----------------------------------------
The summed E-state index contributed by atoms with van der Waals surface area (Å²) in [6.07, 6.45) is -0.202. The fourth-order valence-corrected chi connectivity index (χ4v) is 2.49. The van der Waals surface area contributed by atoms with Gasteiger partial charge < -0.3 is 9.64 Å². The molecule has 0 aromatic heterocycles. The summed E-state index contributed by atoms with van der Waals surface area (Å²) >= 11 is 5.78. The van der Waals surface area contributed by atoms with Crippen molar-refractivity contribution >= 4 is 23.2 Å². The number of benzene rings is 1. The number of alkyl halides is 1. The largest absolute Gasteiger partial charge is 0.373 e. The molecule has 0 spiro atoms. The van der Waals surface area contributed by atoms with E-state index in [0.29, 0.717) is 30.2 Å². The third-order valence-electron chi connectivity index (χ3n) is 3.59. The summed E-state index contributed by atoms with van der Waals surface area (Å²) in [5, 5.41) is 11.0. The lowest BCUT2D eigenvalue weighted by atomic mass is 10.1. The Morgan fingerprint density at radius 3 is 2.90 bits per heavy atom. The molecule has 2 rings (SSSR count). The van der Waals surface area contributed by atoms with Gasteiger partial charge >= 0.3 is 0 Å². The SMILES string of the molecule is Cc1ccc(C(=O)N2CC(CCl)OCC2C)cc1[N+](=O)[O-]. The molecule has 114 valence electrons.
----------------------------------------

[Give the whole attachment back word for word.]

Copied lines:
The summed E-state index contributed by atoms with van der Waals surface area (Å²) in [6.07, 6.45) is -0.202. The fourth-order valence-corrected chi connectivity index (χ4v) is 2.49. The van der Waals surface area contributed by atoms with Gasteiger partial charge < -0.3 is 9.64 Å². The molecule has 0 aromatic heterocycles. The summed E-state index contributed by atoms with van der Waals surface area (Å²) >= 11 is 5.78. The van der Waals surface area contributed by atoms with Crippen molar-refractivity contribution >= 4 is 23.2 Å². The number of benzene rings is 1. The number of alkyl halides is 1. The largest absolute Gasteiger partial charge is 0.373 e. The molecule has 0 spiro atoms. The van der Waals surface area contributed by atoms with E-state index in [0.29, 0.717) is 30.2 Å². The third-order valence-electron chi connectivity index (χ3n) is 3.59. The summed E-state index contributed by atoms with van der Waals surface area (Å²) in [5, 5.41) is 11.0. The lowest BCUT2D eigenvalue weighted by atomic mass is 10.1. The Morgan fingerprint density at radius 3 is 2.90 bits per heavy atom. The molecule has 2 rings (SSSR count). The van der Waals surface area contributed by atoms with Gasteiger partial charge >= 0.3 is 0 Å². The SMILES string of the molecule is Cc1ccc(C(=O)N2CC(CCl)OCC2C)cc1[N+](=O)[O-]. The molecule has 114 valence electrons.